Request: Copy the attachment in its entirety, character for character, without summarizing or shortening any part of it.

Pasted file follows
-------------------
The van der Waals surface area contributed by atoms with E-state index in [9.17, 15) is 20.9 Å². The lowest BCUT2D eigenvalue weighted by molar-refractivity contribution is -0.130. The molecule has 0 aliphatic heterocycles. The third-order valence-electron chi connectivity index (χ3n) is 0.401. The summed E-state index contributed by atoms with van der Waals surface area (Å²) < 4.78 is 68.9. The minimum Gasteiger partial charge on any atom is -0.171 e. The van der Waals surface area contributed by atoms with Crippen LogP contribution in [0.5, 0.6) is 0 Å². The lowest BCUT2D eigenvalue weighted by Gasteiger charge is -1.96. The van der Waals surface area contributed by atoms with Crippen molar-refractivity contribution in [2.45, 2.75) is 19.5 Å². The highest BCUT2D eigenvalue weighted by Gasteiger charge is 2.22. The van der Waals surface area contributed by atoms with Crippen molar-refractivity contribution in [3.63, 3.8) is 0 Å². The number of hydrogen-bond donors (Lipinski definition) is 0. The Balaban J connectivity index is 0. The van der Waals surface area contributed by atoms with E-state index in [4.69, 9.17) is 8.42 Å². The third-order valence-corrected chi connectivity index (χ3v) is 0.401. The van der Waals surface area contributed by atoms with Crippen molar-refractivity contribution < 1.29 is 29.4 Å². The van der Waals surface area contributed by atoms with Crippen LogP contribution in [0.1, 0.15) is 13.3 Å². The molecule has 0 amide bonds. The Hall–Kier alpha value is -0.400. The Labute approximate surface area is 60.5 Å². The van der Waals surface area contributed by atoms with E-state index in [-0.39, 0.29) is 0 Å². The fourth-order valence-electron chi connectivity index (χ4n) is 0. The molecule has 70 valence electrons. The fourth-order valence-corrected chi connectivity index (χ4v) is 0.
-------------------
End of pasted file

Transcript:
The van der Waals surface area contributed by atoms with E-state index in [9.17, 15) is 20.9 Å². The lowest BCUT2D eigenvalue weighted by molar-refractivity contribution is -0.130. The molecule has 0 aliphatic heterocycles. The third-order valence-electron chi connectivity index (χ3n) is 0.401. The summed E-state index contributed by atoms with van der Waals surface area (Å²) < 4.78 is 68.9. The minimum Gasteiger partial charge on any atom is -0.171 e. The van der Waals surface area contributed by atoms with Crippen LogP contribution in [0.5, 0.6) is 0 Å². The lowest BCUT2D eigenvalue weighted by Gasteiger charge is -1.96. The van der Waals surface area contributed by atoms with Crippen molar-refractivity contribution in [2.45, 2.75) is 19.5 Å². The highest BCUT2D eigenvalue weighted by Gasteiger charge is 2.22. The van der Waals surface area contributed by atoms with Crippen molar-refractivity contribution in [3.63, 3.8) is 0 Å². The number of hydrogen-bond donors (Lipinski definition) is 0. The Balaban J connectivity index is 0. The van der Waals surface area contributed by atoms with E-state index in [4.69, 9.17) is 8.42 Å². The third-order valence-corrected chi connectivity index (χ3v) is 0.401. The van der Waals surface area contributed by atoms with Crippen molar-refractivity contribution < 1.29 is 29.4 Å². The van der Waals surface area contributed by atoms with Crippen LogP contribution in [0.1, 0.15) is 13.3 Å². The molecule has 0 amide bonds. The Hall–Kier alpha value is -0.400. The Labute approximate surface area is 60.5 Å². The van der Waals surface area contributed by atoms with E-state index in [-0.39, 0.29) is 0 Å². The fourth-order valence-electron chi connectivity index (χ4n) is 0. The molecule has 70 valence electrons. The fourth-order valence-corrected chi connectivity index (χ4v) is 0.